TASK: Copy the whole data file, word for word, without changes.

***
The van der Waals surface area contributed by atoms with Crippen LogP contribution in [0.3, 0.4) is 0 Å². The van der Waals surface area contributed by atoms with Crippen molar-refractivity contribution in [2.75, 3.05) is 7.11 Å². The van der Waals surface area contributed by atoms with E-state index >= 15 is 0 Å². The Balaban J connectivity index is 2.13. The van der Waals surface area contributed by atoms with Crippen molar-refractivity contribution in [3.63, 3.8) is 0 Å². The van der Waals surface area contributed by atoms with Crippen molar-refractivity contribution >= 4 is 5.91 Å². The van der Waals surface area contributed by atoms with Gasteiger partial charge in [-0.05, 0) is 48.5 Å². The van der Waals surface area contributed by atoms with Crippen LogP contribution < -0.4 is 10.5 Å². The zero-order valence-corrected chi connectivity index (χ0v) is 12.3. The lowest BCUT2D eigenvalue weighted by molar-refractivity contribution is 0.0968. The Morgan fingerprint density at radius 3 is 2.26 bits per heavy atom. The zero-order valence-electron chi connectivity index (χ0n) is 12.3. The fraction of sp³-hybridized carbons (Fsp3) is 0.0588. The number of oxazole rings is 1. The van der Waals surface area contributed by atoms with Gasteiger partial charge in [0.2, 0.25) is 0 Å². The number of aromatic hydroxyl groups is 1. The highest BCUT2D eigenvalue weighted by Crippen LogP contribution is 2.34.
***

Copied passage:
The van der Waals surface area contributed by atoms with Crippen LogP contribution in [0.3, 0.4) is 0 Å². The van der Waals surface area contributed by atoms with Crippen molar-refractivity contribution in [2.75, 3.05) is 7.11 Å². The van der Waals surface area contributed by atoms with E-state index >= 15 is 0 Å². The Balaban J connectivity index is 2.13. The van der Waals surface area contributed by atoms with Crippen molar-refractivity contribution in [3.63, 3.8) is 0 Å². The van der Waals surface area contributed by atoms with Crippen molar-refractivity contribution >= 4 is 5.91 Å². The van der Waals surface area contributed by atoms with Gasteiger partial charge in [-0.05, 0) is 48.5 Å². The van der Waals surface area contributed by atoms with Crippen LogP contribution < -0.4 is 10.5 Å². The zero-order valence-corrected chi connectivity index (χ0v) is 12.3. The lowest BCUT2D eigenvalue weighted by molar-refractivity contribution is 0.0968. The Morgan fingerprint density at radius 3 is 2.26 bits per heavy atom. The zero-order valence-electron chi connectivity index (χ0n) is 12.3. The fraction of sp³-hybridized carbons (Fsp3) is 0.0588. The number of oxazole rings is 1. The van der Waals surface area contributed by atoms with Gasteiger partial charge in [0.2, 0.25) is 0 Å². The number of aromatic hydroxyl groups is 1. The highest BCUT2D eigenvalue weighted by Crippen LogP contribution is 2.34.